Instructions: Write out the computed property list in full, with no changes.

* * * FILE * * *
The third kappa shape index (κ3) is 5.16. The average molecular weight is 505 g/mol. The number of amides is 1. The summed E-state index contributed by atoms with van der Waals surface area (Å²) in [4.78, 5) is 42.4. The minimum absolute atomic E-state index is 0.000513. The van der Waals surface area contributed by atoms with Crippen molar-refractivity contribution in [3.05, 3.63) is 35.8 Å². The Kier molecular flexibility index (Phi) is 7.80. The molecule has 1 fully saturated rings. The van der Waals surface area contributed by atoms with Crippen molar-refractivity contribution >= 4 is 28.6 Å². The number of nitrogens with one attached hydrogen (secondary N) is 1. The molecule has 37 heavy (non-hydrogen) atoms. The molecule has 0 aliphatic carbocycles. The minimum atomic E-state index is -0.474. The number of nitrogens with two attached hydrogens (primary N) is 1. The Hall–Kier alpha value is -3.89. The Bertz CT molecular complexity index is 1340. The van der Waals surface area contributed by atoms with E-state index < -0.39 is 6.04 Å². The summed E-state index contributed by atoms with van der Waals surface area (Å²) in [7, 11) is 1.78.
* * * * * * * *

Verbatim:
The third kappa shape index (κ3) is 5.16. The average molecular weight is 505 g/mol. The number of amides is 1. The summed E-state index contributed by atoms with van der Waals surface area (Å²) in [4.78, 5) is 42.4. The minimum absolute atomic E-state index is 0.000513. The van der Waals surface area contributed by atoms with Crippen molar-refractivity contribution in [3.05, 3.63) is 35.8 Å². The Kier molecular flexibility index (Phi) is 7.80. The molecule has 1 fully saturated rings. The van der Waals surface area contributed by atoms with Crippen molar-refractivity contribution >= 4 is 28.6 Å². The number of nitrogens with one attached hydrogen (secondary N) is 1. The molecule has 37 heavy (non-hydrogen) atoms. The molecule has 0 aliphatic carbocycles. The minimum atomic E-state index is -0.474. The number of nitrogens with two attached hydrogens (primary N) is 1. The Hall–Kier alpha value is -3.89. The Bertz CT molecular complexity index is 1340. The van der Waals surface area contributed by atoms with E-state index < -0.39 is 6.04 Å². The summed E-state index contributed by atoms with van der Waals surface area (Å²) in [7, 11) is 1.78.